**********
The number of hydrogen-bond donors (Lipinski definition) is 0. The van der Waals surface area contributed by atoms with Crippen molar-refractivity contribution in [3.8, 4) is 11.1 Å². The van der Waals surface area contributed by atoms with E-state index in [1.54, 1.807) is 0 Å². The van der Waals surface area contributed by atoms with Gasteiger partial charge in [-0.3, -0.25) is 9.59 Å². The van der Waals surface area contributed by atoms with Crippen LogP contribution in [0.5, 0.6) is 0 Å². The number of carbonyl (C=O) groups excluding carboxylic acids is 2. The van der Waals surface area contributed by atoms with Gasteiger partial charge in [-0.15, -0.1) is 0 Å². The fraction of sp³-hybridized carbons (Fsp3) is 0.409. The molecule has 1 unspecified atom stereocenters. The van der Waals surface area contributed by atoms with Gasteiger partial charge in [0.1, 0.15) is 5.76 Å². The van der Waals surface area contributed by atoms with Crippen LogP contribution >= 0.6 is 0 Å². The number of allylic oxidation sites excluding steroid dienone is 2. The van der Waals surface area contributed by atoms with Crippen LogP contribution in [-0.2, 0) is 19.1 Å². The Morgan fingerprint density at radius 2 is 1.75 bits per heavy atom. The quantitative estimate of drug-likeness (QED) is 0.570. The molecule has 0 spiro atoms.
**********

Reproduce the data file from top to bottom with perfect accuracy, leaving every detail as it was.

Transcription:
The number of hydrogen-bond donors (Lipinski definition) is 0. The van der Waals surface area contributed by atoms with Crippen molar-refractivity contribution in [3.8, 4) is 11.1 Å². The van der Waals surface area contributed by atoms with E-state index in [1.54, 1.807) is 0 Å². The van der Waals surface area contributed by atoms with Gasteiger partial charge in [-0.3, -0.25) is 9.59 Å². The van der Waals surface area contributed by atoms with Crippen LogP contribution in [0.5, 0.6) is 0 Å². The number of carbonyl (C=O) groups excluding carboxylic acids is 2. The van der Waals surface area contributed by atoms with Gasteiger partial charge in [-0.15, -0.1) is 0 Å². The fraction of sp³-hybridized carbons (Fsp3) is 0.409. The molecule has 1 unspecified atom stereocenters. The van der Waals surface area contributed by atoms with Gasteiger partial charge in [0.1, 0.15) is 5.76 Å². The van der Waals surface area contributed by atoms with Crippen LogP contribution >= 0.6 is 0 Å². The number of allylic oxidation sites excluding steroid dienone is 2. The van der Waals surface area contributed by atoms with Crippen LogP contribution in [-0.2, 0) is 19.1 Å². The Morgan fingerprint density at radius 2 is 1.75 bits per heavy atom. The quantitative estimate of drug-likeness (QED) is 0.570. The molecule has 0 spiro atoms.